Wednesday, March 3, 2010

The Blogging Madness

© Marta Stephens 2010 all rights reserved

Think back. Do you remember what your day was like before you started to blog? I do. I joined my first writers’ forum in 2004 and started my first blog, Prose & Musings in 2006. Before the online social networks, before e-mail, before the demands of online communication, I vividly remember having time to write. I also had time to do a sundry list of other must-do tasks that I have since shoved to the back burner and now only once in a while glance at.

Today, with two books published and two in the works, I blog in order to keep my name in front of readers and those I hope to attract with my next novel, if it ever gets to the finish line. Right now, I’m blogging about my writing progress on Prose & Musing. The logic behind it is that making the commitment to blog every day about my progress forces me to actually do something in my writing life. So far it seems to be working.

Blogging has certainly also increased my online networks and given me a chance to meet interesting and talented people along the way. At the same time, it's eaten away at my time when I wasn’t looking. Add to this, being a part of two blogs in which I/we promote other writers, Murder By 4 and my new blog (crazy me) Novel Works and time becomes a real precious commodity. I love these blogs because 1) I like book promotions/helping other writers, 2) They keep me in touch with other writers, but I find I’m constantly struggling to regain balance in my life.

Anyway, I thought I’d share something I read in a newsletter I receive from a group called Funds For Writers  earlier this year. The title of this piece is, “Blogging No-Nos.” Here it is in its entirety. By the way, writing and posting this little piece just took 55 minutes not counting planning time. Multiply those 55 minutes by the number of blogs I own/visit/post to and before I know it, my day is shot.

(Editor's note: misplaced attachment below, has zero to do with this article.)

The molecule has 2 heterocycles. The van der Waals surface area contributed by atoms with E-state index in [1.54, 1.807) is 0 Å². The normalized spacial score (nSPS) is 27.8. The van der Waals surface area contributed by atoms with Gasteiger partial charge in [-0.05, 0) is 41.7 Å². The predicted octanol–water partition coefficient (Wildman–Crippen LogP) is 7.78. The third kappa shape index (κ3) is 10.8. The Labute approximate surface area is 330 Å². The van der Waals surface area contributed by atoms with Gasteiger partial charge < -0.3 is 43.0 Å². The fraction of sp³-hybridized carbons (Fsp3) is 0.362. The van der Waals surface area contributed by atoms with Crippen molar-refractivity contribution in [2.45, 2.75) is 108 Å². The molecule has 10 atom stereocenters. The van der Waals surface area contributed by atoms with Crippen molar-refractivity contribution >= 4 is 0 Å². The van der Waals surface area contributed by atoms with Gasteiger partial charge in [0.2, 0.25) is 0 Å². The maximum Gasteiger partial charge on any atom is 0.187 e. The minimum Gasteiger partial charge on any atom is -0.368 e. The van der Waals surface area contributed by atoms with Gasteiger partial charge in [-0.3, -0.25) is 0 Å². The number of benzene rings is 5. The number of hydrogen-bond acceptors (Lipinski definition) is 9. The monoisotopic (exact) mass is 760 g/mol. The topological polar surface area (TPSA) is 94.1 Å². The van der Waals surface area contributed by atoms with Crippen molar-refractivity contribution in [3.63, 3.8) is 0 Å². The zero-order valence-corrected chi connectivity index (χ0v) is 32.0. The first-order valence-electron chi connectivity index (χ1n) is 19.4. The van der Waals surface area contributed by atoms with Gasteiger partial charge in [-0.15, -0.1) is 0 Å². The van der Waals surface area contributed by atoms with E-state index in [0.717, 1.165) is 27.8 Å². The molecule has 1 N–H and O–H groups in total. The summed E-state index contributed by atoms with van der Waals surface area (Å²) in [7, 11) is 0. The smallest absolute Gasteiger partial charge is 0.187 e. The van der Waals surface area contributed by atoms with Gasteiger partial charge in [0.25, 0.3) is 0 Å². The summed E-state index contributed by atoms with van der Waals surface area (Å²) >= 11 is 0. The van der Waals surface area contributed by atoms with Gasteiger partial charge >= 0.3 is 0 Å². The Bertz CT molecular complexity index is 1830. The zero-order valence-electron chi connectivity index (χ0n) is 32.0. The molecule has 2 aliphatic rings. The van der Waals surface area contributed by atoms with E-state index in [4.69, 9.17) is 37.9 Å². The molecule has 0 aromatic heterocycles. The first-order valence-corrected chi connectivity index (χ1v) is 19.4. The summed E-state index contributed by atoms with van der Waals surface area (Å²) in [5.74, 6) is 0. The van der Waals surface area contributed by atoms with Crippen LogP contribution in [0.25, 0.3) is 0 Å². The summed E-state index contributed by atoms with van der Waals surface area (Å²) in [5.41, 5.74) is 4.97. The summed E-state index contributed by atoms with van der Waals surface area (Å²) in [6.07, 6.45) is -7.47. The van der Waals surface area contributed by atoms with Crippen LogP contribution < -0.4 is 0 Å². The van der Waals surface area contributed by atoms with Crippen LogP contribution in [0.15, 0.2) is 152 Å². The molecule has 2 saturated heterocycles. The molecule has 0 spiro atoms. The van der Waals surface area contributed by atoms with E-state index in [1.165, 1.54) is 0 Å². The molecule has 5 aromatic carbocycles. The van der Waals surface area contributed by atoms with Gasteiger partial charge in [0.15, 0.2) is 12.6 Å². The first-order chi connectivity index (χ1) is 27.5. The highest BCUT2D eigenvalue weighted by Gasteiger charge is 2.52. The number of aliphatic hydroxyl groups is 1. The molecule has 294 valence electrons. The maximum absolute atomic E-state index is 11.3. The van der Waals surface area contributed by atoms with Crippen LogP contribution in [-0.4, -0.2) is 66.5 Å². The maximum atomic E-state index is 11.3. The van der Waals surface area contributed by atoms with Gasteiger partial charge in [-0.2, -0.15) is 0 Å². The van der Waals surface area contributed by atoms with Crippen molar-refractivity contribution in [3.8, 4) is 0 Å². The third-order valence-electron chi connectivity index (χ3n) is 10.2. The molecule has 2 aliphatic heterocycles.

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I'm borrowing a few of these rules from Sonia Simone, the senior editor of . Some of these lessons are common sense, others should be. But most of us have blogs these days, and those who don't are pondering whether they need one. Know what makes a meaningful blog. You don't want a blog just to have one. It needs a theme, purpose and take-away value. Who cares what you had for dinner? Do people really want to know what your children did lately, unless your blog is strictly a family communication tool? Sure your daughter's Halloween costume is adorable, but is that snippet of writing worth other people's minutes in a day filled with many other stops and obligations, online and off?

In a way, a blog is a window to you. Some use it like a memoir. The truth is, a memoir is a hard work to sell. Unless you have a remarkable, uncanny ability to project your life in a way that takes away someone's breath, the bottom line is...who cares?

Know these common blogging mistakes: